This is a huge issue, and one where I think there's still some advantage to using film. With cameras now passing the 11-megapixel mark, there isn't much of a discernible difference between a 20x30 print from a digital capture or a 35mm slide. The arguments rage about whether the grain you see with film is better or worse than the pixels you see with an electronic image. Shooters on both sides of the issue make compelling arguments, but no one can argue that the clear advantage that film once had in the resolution department is eroding. Film would be better for prints 30x40 or larger; but for smaller sizes, it's probably a nonissue.
|Many digital cameras make a 14mm lens perform like a 20mm, not nearly wide enough for some subjects. Photography by Stephen Frink|
While you can edit your images much faster with digital photos, you'll probably end up taking more. Maybe it's as easy to drag them into the recycle bin on your computer's desktop as it is to drop them in the trash bin next to your light table, but the sheer mass of resulting imagery can be overwhelming.
There is something formal and disciplined about critically evaluating a slide through a high-quality loupe. It creates a reverence for photography that may well be lost in the next generation of digital shooters. Plus, it's much easier to grab a 35mm slide from a vis sheet than it is to edit from a digital database, make Photoshop corrections, and then burn to a CD or upload to the internet for review.
Before there were digital options, a photographer's world was the viewfinder of his camera and the results of E-6 processing. While some of us may long for the simpler times before Nikon View and Photoshop entered the picture, there's no going back now.
For magazine reproduction, the magic number is 300 dpi. Whatever size the digital file can render at 300 dpi is the size it can be used on a page. Now that the high-end digital-SLR cameras are able to deliver full-page images, and even spreads, most editors will accept either film or digital.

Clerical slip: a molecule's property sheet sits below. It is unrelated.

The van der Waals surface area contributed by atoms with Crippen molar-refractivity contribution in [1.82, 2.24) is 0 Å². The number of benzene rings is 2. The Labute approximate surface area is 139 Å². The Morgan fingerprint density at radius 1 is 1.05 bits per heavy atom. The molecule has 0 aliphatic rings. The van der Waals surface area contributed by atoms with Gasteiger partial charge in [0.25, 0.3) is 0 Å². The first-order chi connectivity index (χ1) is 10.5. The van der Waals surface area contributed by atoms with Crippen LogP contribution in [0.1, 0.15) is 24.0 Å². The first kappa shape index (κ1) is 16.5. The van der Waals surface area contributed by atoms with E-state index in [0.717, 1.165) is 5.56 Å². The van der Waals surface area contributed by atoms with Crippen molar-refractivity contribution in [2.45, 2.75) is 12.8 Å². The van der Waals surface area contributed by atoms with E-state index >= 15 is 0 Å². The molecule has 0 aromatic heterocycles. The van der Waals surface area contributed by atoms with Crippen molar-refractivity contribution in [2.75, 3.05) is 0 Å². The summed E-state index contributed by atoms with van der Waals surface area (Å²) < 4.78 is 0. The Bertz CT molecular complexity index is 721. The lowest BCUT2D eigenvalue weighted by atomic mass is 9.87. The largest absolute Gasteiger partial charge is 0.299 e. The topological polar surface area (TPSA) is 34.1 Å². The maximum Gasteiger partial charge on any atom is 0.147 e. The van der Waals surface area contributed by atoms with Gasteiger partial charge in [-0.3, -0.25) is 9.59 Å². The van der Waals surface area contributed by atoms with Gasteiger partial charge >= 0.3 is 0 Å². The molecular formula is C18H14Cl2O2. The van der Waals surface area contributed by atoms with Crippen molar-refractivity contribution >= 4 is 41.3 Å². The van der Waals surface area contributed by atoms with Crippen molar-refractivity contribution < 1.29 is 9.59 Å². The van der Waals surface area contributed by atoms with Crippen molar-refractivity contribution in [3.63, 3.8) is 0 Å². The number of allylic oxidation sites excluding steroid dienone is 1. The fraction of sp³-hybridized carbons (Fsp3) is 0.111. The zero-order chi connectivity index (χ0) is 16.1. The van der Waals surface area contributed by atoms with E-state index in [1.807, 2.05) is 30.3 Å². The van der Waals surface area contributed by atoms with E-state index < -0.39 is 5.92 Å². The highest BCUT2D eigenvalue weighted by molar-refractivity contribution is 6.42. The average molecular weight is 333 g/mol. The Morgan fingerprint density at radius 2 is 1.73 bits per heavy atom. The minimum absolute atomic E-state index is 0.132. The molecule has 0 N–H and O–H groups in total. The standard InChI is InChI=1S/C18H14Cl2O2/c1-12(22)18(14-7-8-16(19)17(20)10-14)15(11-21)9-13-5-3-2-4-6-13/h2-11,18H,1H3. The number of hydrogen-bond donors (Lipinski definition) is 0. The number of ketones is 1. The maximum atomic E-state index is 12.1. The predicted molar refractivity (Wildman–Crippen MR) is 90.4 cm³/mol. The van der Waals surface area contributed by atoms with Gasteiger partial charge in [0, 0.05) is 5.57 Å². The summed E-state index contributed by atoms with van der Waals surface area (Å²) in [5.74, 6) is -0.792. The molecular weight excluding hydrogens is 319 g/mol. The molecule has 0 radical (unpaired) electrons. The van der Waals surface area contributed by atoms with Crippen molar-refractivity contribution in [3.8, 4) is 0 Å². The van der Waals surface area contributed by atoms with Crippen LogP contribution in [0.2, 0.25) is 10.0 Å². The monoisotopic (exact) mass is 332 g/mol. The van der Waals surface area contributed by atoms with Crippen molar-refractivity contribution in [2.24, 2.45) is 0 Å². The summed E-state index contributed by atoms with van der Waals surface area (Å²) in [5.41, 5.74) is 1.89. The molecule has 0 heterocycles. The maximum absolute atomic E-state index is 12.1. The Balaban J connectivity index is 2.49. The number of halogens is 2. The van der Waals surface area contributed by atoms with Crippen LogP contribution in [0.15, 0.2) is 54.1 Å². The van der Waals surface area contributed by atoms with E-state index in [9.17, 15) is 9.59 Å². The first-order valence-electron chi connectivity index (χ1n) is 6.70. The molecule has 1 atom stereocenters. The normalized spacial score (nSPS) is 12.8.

In the stock photography business, digital images are only just now becoming accepted media, and there is no universal workflow or acceptance criteria. Preferred file sizes range from 30 to 100 megabytes, and digital guidelines vary from agency to agency. But as Alfonso Gutierrez of AGE FotoStock says, "From the stock photography perspective, there are no subjects that could not be photographed with a digital camera, and in almost all cases with a lot less hassle and a lot more possibility of getting what you want without waiting to come back home to see the results."
Of course, he has never tried to shoot a scuba diver silhouetted against the ball of sun with digital and lost the subtleties of the shades of white, turquoise and blue that film so artfully delivers. There are limitations for digital capture, particularly in terms of super-wide-angle images and high-contrast scenes. For wide-angle, I shoot film first, and if the subject permits, back it up with digital. But for fish and macro images, I prefer digital.
The Bottom Line
Your own vision and aesthetic will help you decide whether film or digital is your tool of choice, but be assured the line separating quality and convenience is blurring. The digital genie is out of the bottle, and it's not going back in.